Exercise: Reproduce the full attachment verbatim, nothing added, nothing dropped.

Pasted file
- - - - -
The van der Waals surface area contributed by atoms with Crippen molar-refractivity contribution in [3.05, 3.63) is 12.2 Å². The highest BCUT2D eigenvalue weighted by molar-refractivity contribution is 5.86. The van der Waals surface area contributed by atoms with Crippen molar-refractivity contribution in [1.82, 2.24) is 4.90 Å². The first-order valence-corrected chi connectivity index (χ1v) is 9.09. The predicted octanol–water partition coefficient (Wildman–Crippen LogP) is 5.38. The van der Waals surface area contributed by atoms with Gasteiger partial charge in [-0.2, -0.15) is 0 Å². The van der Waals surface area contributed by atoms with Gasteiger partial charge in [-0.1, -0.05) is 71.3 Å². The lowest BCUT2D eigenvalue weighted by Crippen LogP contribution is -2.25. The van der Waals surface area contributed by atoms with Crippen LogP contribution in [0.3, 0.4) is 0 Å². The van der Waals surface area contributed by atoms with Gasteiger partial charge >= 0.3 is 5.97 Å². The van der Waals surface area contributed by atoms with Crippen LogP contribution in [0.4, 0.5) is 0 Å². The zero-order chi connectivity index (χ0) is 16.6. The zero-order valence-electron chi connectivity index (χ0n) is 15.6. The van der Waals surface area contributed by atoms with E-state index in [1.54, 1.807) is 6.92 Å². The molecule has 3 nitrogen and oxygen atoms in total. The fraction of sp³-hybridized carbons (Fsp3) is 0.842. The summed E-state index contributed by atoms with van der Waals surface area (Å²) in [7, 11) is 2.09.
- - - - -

The van der Waals surface area contributed by atoms with Crippen molar-refractivity contribution in [3.05, 3.63) is 12.2 Å². The highest BCUT2D eigenvalue weighted by molar-refractivity contribution is 5.86. The van der Waals surface area contributed by atoms with Crippen molar-refractivity contribution in [1.82, 2.24) is 4.90 Å². The first-order valence-corrected chi connectivity index (χ1v) is 9.09. The predicted octanol–water partition coefficient (Wildman–Crippen LogP) is 5.38. The van der Waals surface area contributed by atoms with Gasteiger partial charge in [-0.2, -0.15) is 0 Å². The van der Waals surface area contributed by atoms with Gasteiger partial charge in [-0.1, -0.05) is 71.3 Å². The lowest BCUT2D eigenvalue weighted by Crippen LogP contribution is -2.25. The van der Waals surface area contributed by atoms with Crippen LogP contribution in [0.3, 0.4) is 0 Å². The van der Waals surface area contributed by atoms with Gasteiger partial charge >= 0.3 is 5.97 Å². The van der Waals surface area contributed by atoms with Crippen LogP contribution in [0.4, 0.5) is 0 Å². The zero-order chi connectivity index (χ0) is 16.6. The zero-order valence-electron chi connectivity index (χ0n) is 15.6. The van der Waals surface area contributed by atoms with E-state index in [1.54, 1.807) is 6.92 Å². The molecule has 3 nitrogen and oxygen atoms in total. The fraction of sp³-hybridized carbons (Fsp3) is 0.842. The summed E-state index contributed by atoms with van der Waals surface area (Å²) in [7, 11) is 2.09.